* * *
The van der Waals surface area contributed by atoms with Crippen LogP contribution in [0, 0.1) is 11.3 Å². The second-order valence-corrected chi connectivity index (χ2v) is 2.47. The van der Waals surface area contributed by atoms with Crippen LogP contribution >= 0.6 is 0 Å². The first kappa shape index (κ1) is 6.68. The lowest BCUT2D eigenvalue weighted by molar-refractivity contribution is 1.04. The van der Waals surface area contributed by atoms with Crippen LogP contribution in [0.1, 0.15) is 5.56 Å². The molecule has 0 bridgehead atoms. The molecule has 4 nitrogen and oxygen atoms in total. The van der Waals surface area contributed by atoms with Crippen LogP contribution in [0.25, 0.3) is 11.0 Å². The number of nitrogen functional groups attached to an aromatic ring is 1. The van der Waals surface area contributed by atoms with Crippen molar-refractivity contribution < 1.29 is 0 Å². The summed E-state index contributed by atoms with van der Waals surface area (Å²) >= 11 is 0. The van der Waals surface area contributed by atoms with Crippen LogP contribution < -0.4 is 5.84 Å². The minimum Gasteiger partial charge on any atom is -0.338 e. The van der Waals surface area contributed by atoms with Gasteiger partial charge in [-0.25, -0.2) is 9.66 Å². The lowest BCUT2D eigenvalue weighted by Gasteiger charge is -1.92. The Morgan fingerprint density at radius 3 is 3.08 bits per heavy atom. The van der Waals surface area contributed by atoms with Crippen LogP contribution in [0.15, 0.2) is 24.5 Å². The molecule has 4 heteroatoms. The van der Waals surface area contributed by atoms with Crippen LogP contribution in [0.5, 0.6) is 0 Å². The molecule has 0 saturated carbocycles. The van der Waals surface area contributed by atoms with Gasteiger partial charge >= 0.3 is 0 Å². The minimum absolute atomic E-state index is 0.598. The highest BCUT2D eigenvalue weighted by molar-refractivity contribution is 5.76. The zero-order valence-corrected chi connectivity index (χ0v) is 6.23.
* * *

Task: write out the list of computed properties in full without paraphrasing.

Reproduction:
The van der Waals surface area contributed by atoms with Crippen LogP contribution in [0, 0.1) is 11.3 Å². The second-order valence-corrected chi connectivity index (χ2v) is 2.47. The van der Waals surface area contributed by atoms with Crippen LogP contribution >= 0.6 is 0 Å². The first kappa shape index (κ1) is 6.68. The lowest BCUT2D eigenvalue weighted by molar-refractivity contribution is 1.04. The van der Waals surface area contributed by atoms with Crippen LogP contribution in [0.1, 0.15) is 5.56 Å². The molecule has 0 bridgehead atoms. The molecule has 4 nitrogen and oxygen atoms in total. The van der Waals surface area contributed by atoms with Crippen LogP contribution in [0.25, 0.3) is 11.0 Å². The number of nitrogen functional groups attached to an aromatic ring is 1. The van der Waals surface area contributed by atoms with Crippen molar-refractivity contribution < 1.29 is 0 Å². The summed E-state index contributed by atoms with van der Waals surface area (Å²) >= 11 is 0. The van der Waals surface area contributed by atoms with Crippen LogP contribution < -0.4 is 5.84 Å². The minimum Gasteiger partial charge on any atom is -0.338 e. The van der Waals surface area contributed by atoms with Gasteiger partial charge in [-0.25, -0.2) is 9.66 Å². The lowest BCUT2D eigenvalue weighted by Gasteiger charge is -1.92. The Morgan fingerprint density at radius 3 is 3.08 bits per heavy atom. The van der Waals surface area contributed by atoms with Crippen LogP contribution in [0.15, 0.2) is 24.5 Å². The molecule has 4 heteroatoms. The van der Waals surface area contributed by atoms with Crippen LogP contribution in [0.5, 0.6) is 0 Å². The molecule has 0 saturated carbocycles. The van der Waals surface area contributed by atoms with Gasteiger partial charge >= 0.3 is 0 Å². The minimum absolute atomic E-state index is 0.598. The highest BCUT2D eigenvalue weighted by molar-refractivity contribution is 5.76. The zero-order valence-corrected chi connectivity index (χ0v) is 6.23.